Try a Tumbleweed live image.

Initially, assuming the mobo was faulty, I took the computer back to the shop and they successfully loaded Win 10 on it, so I doubt if memory is the problem.

Incompatibility did not occur to me, I should have checked. Thanks.

His CPU is from 4th quarter 2018, and his Coffee Lake chipset older. Support for them should be complete in 15.1. I’d boot to cmdline only, login as root, and do zypper up to get the latest firmware and kernel. If that wouldn’t fly, I’d try a net install so that all the installed packages, and the installer, would be update versions. ISTR vaguely that there may be a newer installer available via NET installation than using the DVD iso.

I did two Leap 15.1 net (!) installs some days ago and after first boot I did a

zypper up

and got some 200 updates, no joke. No idea what this net install really does…

After the same mass of messages that the Netrunner installer generated, Tumbleweed came up in a simplified form. I managed to take off pci.ids, which is long, and may be of some use, and and a log file related to a fail that it encountered while booting. I’ll have to put that on my ‘broken’ PC to unpack it.
There was no Internet connection.
It looks like the live Tumbleweed can work round some of the problems. Although the Leap installer could find my WiFi to configure it, nothing seems to be able get a connection.

I just tried that, but as I suspected to no avail, as there is no internet connection. The installers can’t get one, though the Leap installer can ‘see’ my WiFi, even if it can’t use it.

Logging in as root from the prompt that comes up instead of the login window, there is a message:

login: write lastlog failed: No space left on device

which can’t be good.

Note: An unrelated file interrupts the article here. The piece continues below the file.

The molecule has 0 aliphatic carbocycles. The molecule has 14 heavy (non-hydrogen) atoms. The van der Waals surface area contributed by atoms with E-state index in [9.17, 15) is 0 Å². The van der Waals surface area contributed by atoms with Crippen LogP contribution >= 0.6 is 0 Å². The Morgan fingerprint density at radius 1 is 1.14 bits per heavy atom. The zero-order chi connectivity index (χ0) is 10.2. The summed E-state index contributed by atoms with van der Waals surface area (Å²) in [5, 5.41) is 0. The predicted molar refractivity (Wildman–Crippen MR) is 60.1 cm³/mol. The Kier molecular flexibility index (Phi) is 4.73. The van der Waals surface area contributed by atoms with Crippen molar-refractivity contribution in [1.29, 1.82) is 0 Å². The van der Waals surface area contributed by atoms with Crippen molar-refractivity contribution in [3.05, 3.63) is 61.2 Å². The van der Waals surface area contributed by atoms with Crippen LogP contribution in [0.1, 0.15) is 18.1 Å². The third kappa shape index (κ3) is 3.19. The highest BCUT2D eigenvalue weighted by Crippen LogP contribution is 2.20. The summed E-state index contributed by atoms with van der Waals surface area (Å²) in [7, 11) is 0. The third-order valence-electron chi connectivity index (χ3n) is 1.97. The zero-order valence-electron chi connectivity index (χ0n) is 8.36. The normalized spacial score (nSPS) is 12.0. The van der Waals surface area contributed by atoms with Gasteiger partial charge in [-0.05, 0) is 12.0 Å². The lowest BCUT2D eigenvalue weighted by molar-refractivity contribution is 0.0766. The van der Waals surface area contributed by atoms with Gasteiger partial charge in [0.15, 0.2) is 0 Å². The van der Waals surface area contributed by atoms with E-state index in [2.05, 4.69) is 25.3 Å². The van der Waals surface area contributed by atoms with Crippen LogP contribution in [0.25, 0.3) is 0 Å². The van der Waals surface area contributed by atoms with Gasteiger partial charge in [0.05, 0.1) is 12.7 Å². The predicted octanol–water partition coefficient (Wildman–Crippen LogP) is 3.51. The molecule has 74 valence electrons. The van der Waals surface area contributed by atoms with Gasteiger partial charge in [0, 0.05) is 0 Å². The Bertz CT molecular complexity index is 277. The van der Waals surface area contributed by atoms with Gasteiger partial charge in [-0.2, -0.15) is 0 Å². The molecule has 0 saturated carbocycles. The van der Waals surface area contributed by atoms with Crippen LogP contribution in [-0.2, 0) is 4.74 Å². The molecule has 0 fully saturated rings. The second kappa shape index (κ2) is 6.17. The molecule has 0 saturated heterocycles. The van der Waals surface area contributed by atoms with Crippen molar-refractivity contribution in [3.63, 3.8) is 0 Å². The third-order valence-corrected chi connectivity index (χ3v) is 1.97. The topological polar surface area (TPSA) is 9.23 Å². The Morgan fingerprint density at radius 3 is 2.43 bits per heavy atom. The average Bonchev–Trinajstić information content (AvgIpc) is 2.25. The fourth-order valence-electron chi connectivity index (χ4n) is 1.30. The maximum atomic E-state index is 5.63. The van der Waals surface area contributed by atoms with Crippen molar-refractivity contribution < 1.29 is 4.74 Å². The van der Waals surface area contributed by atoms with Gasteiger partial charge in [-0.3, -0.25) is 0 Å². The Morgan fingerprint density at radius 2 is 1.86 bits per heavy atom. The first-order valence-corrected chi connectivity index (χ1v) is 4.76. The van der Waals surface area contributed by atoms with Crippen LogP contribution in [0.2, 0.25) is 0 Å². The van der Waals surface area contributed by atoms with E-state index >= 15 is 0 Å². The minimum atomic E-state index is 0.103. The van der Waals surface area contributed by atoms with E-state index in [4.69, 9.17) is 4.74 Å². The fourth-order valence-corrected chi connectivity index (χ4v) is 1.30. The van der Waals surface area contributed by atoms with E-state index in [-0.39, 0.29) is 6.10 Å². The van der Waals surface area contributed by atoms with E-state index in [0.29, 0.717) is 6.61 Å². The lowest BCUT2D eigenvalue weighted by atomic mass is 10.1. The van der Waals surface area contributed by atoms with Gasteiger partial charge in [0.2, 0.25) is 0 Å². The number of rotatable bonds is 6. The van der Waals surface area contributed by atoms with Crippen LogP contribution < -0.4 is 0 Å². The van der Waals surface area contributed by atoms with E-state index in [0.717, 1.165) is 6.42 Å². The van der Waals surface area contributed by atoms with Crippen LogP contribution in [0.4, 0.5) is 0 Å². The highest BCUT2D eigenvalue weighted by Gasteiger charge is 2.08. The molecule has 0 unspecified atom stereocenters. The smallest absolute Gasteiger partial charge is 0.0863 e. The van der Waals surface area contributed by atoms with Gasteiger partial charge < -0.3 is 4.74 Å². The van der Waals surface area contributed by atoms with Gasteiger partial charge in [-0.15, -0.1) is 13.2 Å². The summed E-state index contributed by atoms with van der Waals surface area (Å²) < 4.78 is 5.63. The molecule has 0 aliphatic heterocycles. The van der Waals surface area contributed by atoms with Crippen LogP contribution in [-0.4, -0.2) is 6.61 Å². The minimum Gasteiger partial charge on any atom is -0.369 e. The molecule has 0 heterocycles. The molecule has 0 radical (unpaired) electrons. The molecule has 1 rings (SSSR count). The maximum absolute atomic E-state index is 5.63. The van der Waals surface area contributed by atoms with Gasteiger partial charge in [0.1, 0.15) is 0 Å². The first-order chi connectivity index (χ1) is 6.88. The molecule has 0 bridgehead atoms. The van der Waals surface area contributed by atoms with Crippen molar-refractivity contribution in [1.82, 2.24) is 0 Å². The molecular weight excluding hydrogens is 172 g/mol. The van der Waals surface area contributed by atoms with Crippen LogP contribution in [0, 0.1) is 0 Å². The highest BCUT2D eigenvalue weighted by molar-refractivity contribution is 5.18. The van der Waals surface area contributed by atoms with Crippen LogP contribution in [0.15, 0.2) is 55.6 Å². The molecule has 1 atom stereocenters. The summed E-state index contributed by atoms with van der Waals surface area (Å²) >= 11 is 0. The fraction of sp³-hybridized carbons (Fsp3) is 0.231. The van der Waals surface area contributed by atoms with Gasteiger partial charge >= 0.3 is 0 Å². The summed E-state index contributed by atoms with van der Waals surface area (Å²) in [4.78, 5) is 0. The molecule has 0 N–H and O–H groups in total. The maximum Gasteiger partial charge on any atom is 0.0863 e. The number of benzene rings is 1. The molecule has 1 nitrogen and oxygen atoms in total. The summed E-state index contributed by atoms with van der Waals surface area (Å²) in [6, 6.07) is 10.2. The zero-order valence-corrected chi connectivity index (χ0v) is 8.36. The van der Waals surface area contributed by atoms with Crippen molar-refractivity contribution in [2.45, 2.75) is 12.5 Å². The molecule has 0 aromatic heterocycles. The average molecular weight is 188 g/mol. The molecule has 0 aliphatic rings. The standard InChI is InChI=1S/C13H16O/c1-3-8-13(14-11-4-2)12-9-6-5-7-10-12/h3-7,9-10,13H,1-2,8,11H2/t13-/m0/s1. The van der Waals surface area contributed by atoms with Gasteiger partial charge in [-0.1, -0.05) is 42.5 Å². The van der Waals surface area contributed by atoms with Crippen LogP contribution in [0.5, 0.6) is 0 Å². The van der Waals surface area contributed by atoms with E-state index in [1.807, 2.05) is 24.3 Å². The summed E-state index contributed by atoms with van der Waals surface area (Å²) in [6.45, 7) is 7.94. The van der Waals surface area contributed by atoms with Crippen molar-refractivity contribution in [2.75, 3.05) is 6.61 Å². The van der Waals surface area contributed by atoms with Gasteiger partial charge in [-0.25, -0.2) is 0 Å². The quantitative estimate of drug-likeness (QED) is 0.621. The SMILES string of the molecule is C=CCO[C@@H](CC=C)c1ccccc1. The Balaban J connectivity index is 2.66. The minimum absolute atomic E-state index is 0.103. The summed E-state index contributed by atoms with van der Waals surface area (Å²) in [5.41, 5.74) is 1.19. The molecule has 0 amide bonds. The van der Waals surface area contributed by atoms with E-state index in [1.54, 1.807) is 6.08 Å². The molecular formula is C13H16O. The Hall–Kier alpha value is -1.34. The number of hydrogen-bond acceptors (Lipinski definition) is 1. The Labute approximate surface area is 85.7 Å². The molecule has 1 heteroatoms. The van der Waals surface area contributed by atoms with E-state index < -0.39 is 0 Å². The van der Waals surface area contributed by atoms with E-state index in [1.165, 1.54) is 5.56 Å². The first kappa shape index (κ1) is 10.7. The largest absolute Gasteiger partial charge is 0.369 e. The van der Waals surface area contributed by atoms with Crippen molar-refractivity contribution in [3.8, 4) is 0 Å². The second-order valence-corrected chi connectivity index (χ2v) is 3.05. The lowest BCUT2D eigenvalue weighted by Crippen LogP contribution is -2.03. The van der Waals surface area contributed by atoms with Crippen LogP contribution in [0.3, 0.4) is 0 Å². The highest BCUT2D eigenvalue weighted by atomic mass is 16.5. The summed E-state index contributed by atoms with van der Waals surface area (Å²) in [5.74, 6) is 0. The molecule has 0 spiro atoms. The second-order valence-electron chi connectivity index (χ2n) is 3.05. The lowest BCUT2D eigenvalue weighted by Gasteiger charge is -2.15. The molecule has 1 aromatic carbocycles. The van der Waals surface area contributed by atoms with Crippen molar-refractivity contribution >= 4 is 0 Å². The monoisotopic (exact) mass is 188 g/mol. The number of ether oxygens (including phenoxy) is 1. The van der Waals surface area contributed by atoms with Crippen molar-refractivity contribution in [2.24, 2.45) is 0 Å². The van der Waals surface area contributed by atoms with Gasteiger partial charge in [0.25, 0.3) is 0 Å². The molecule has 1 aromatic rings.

zypper up responds with several iterations of:

Repository {repository name} is invalid {string} valid metadata not found at specified URL

I assume this is due to the lack of Internet connection.

Is there some way of configuring either Ethernet or WiFi (I have both) from the command line?

Given the time I have spent, first trying to get the old PC to work properly, and now trying to install on the old one, plus the time it would take me to check everything on the board, I am thinking it might be more cost-effective to replace the motherboard with one that is known to work with Leap. Any suggestions in the same cost bracket? I have found the Hardware Compatibility List, but I suspect it is a bit old.

At Amazon.de the board is offered sind AUG-2019, i.e. appears to be quite new. I would try to find someting offered since 2018. What I ususally do: buy some used Dell hardware (not from ebay, there usually are resellers for leasing-returns, about 2-3 years old), good quality (my oldest ist from 2003, one of the last Precisions I bought from Dell directly) and due to used status: good prices!

On installation kernel cmdline use ifcfg.

I was planning to try the net install, but having just set up my Vista era laptop with Manjaro XFCE I gave that a spin. It installed, and it ran! So I have got round the problem rather than fixing it, now running Manjaro KDE.

Did you also installed from the DVD or from a USB stick? Just curious.

Up to that point all my installation attempts were on DVD. I had the netinstall ready on a USB, but as I assumed the actual installer would be the same, and Manjaro actually worked, I took it no further.